“Rock-star economy” is a catch-phrase that has served very well to persuade us that we are doing well in economic terms. But “chickens coming home to roost” and “living in a fool’s paradise” may be nearer the truth about our economic performance.
First, those chickens. The warnings that some of us have voiced for some time about our dangerous dependence on a single commodity are, sadly, proving all too accurate. The slump in world dairy prices has exposed the unwelcome truth that our apparent good fortune depends substantially on just one price for just one product – and we now know that the milk powder price will not remain consistently at its recent high levels.
The charge that must be laid at the door of successive governments is that we have wasted the chance, during the good times, to prepare for the day when they came to an end. Instead of broadening our economic base by developing significant new industries and products, our economy is more dependent than ever on just one industry that, despite its great success and strength historically, cannot be expected to carry the rest of us forever.
This failure to diversify is not just an error of omission. Ministers may have failed to do much about the problem, other than make the occasional speech, but their real failure is one of commission. Our reliance on dairy products is the inevitable result of the macro-economic policies that governments have consciously pursued over decades.
Over a very long period, they have quite knowingly engineered an over-valued exchange rate as the consequence of the high interest rate policy they have used as a counter-inflationary tool. They have equally knowingly turned a blind eye to the inevitable consequences of thereby making our goods more expensive than they should be in international markets, including our own.
Those consequences include a perennial trade deficit that can only be financed by borrowing and by selling assets to overseas interests. And that trade deficit arises because new producers find it difficult to sell over-priced goods into export markets, however good they may be, with the result that our potential growth points cannot get a secure foothold that will allow them to grow and prosper.
The over-valued dollar has, in other words, killed off or otherwise stifled many of the new industries and products that are needed if we are to diversify. In the end, if we charge too much, it is only our very best and long-established performers that can survive – and even they will do less well in terms of the margins they earn and will struggle if markets turn down.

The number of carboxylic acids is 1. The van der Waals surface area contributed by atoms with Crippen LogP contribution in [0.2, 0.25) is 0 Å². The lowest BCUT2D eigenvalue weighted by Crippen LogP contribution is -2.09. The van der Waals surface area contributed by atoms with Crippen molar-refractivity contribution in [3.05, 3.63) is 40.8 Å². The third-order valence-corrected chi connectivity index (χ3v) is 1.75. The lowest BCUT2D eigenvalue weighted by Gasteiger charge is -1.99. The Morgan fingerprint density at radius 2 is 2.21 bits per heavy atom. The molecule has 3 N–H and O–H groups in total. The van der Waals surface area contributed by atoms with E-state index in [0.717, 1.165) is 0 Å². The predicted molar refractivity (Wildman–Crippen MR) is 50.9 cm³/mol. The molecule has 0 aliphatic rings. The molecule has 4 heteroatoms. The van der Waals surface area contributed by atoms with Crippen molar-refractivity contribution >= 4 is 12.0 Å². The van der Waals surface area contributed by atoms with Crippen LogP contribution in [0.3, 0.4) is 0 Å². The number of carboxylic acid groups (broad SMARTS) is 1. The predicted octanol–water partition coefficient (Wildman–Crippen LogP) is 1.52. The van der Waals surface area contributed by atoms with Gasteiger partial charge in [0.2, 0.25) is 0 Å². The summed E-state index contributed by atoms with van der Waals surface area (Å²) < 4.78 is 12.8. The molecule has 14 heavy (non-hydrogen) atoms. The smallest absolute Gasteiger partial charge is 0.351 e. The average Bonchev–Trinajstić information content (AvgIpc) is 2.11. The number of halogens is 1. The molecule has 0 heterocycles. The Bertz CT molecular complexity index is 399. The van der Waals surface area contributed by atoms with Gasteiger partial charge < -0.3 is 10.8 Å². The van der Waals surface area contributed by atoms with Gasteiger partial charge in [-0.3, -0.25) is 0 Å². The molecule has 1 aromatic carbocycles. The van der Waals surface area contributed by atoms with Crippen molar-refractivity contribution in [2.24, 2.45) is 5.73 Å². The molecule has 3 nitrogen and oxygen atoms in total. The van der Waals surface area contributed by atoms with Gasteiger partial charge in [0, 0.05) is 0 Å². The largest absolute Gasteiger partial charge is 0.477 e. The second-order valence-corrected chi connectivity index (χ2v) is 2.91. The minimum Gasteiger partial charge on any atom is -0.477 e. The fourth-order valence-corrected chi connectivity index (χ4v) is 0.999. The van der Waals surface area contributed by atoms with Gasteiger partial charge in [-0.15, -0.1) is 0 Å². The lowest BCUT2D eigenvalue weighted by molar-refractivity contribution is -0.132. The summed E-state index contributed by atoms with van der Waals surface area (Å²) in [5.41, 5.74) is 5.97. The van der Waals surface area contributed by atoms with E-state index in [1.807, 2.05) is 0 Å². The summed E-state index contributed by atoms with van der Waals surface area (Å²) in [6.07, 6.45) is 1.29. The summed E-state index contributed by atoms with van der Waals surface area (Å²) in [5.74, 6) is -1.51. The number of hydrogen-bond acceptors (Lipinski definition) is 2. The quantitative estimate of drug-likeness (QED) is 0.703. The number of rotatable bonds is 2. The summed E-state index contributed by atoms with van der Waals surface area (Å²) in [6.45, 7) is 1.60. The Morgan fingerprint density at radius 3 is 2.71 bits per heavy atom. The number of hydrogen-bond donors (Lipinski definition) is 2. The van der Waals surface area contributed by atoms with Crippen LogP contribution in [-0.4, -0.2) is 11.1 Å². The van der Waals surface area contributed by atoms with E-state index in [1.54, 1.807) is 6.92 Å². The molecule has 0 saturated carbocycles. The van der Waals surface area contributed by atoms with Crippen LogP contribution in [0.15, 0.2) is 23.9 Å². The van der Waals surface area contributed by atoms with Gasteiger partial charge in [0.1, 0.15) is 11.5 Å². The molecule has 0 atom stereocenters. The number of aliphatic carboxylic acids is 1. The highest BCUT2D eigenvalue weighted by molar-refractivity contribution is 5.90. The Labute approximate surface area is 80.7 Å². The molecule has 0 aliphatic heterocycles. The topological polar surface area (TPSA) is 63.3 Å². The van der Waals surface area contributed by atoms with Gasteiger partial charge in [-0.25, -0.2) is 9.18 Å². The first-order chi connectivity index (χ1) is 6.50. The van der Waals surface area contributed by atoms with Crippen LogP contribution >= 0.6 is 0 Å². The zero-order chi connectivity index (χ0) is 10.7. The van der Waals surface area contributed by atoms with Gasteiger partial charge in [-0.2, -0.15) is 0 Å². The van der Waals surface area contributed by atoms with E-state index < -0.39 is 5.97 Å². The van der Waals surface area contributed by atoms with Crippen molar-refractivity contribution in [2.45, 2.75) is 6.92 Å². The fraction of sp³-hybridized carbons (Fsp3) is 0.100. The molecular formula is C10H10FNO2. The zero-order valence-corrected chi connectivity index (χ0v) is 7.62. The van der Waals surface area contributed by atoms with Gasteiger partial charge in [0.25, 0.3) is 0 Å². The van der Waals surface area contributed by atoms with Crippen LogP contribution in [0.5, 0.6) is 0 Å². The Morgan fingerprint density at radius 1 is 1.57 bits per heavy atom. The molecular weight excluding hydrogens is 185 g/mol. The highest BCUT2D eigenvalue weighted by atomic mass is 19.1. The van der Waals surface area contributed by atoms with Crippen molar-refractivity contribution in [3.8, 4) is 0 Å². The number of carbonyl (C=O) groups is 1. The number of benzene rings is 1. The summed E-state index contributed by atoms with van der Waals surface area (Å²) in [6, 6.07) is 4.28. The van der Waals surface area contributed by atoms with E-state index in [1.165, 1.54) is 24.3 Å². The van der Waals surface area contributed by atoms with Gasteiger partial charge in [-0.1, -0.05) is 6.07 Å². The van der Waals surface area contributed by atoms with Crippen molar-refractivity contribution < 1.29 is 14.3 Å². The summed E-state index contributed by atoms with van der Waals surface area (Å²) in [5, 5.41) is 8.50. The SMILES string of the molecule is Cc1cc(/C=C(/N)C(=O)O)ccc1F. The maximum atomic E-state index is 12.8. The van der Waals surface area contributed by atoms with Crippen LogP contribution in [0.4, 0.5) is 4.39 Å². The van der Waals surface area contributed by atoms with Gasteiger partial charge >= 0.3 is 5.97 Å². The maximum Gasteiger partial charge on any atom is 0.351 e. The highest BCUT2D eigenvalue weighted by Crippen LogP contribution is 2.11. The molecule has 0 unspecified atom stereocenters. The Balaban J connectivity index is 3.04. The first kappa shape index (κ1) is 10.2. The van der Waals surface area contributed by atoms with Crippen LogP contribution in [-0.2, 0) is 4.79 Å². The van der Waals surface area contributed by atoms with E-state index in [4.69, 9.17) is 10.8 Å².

None of this is surprising. The economic consequences of the current policy settings are, or should be, well understood. But our leaders either deliberately or ignorantly choose to ignore the damaging consequences of their policies – and then wonder why we have failed to develop a broader base for our dangerously narrow economy.
And what about that fool’s paradise? It is not just the fall in world dairy prices that has revealed it for what it is. The dairy industry on which we have relied for so long is now vulnerable to a number of threats that we have scarcely begun to recognise.
As the dairy price has fallen, Fonterra’s travails have shown up in greater relief. They are, of course, partly of its own making, but they are also the consequence of a gung-ho approach to the Chinese market for our products.
No one doubts that we are now very vulnerable to any diminution in Chinese demand for our products, but what may not be so clear – yet – is that the great benefits we have enjoyed for so long from the success of dairying are in the course of passing into foreign hands.
The availability to investors – many of them foreign – of Units in the Fonterra Shareholders Fund means that much of the income stream from our dairy industry is now on its way out of the country. Even more importantly, an increasing proportion of the industry itself is being acquired by foreign interests. The proportion of milk production now being handled by Fonterra is falling steadily as foreign – and largely Chinese – owners of New Zealand dairy farms choose to bypass Fonterra and market their product directly into the Chinese market.
This development, too, should come as no surprise, but it has clearly never occurred to our naïve government. Yet, it is clear that – as we see from Chinese acquisitions around the globe in industries of much greater importance than dairying – the Chinese aim across the board is not merely to buy the products they need but to acquire and control the productive capacity itself.
To make this point is not to criticise. The Chinese are perfectly entitled to pursue their own interests. But we should surely be equally ready to recognise what is happening and to take appropriate action. The dairy production which has sustained us for so long may soon not be ours to rely on. Sadly, fools do not enjoy paradise for long.
12 June 2015.